It is often objected to an instantaneous purification, that the work of grace in the heart, is illustrated by growth in the vegetable kingdom — “first the blade, then the ear, after that the full corn in the ear.” This beautiful, inspired figure teaches and illustrates Christian growth and maturity but has no reference to Christian purity. As we have seen, there are two classes of commands and figures, running through the Scriptures, enjoining and illustrating Christian duty and privilege. One class has regard to holiness — purity; the other to growth, development, and maturity. The first class respecting purity are very numerous, while those regarding growth and maturity are comparatively quite limited.

To argue a gradual purification from a Scripture command or figure, given to enjoin and illustrate growth in grace, is to reason from false premises. On the other hand, to argue an instantaneous maturity — growth to manhood in a day, from commas and figures given to enjoin and illustrate purity, is equally illogical and erroneous.

The parable of the mustard seed, with its growth, represents the general workings and spread of Christianity on the earth. It would be difficult to prove it has any direct reference to the purification of the human heart.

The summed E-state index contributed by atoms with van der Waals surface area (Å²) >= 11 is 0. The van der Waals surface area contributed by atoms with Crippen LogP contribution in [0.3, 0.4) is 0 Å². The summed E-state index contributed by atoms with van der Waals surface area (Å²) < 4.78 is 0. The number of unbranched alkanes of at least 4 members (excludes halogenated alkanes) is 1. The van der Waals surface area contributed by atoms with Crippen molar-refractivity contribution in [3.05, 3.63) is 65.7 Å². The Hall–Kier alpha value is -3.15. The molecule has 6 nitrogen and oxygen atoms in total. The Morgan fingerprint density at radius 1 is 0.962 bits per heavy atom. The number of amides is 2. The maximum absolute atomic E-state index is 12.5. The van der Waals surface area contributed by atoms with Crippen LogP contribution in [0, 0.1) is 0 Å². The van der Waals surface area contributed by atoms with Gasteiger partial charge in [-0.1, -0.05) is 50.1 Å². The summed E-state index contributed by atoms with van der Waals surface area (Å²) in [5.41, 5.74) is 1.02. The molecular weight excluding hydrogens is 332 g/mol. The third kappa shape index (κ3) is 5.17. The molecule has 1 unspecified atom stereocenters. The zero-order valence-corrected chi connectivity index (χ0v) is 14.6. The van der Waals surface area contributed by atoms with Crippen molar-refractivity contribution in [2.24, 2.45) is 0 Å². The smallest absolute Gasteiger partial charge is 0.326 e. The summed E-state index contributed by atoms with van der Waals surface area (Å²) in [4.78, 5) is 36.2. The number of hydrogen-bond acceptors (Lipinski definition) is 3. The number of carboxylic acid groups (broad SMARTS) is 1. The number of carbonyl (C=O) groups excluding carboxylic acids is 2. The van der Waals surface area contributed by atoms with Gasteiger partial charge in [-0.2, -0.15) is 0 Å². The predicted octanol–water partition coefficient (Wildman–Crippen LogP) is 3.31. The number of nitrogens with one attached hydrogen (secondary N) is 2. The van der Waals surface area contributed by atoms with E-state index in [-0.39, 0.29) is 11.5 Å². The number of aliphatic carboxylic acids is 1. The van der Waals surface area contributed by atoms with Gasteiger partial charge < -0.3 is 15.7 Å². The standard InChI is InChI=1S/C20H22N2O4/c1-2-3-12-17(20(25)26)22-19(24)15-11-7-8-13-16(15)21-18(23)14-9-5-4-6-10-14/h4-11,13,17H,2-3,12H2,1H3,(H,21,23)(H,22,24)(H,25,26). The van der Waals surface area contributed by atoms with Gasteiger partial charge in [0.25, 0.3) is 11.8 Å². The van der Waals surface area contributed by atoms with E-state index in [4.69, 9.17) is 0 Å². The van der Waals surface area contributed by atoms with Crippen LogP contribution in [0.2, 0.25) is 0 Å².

The parable of the leaven in the meal doubtless has reference to the work of grace in the soul, but it indicates a short and rapid work. Every woman knows she accomplishes her work in a few hours or never.

It has been asked, “Is not growth in grace growth towards entire holiness?” If it is meant: is growth in grace in the common acceptance of the term the process of gradually cleansing the soul? We answer, No If it is meant: is real growth in grace an increase of spiritual life and power? We answer, Yes. If it means: does growth in grace involve an approach toward the conditions and time of entire sanctification? We answer, Yes.

Some years since, Dr. Hiram Mattison stated in a speech in the New York Preachers’ Meeting, and through the Christian Advocate and his book, to the world, that the writer told him,— “A man might grow in grace for seventy years, and not be a particle more holy, nor a step nearer to entire sanctification than when first converted.” This unhappy statement we disclaim and did so to the Doctor before he went hence to Paradise. The misstatement has most likely done mischief in creating unfounded prejudice, having never been publicly corrected.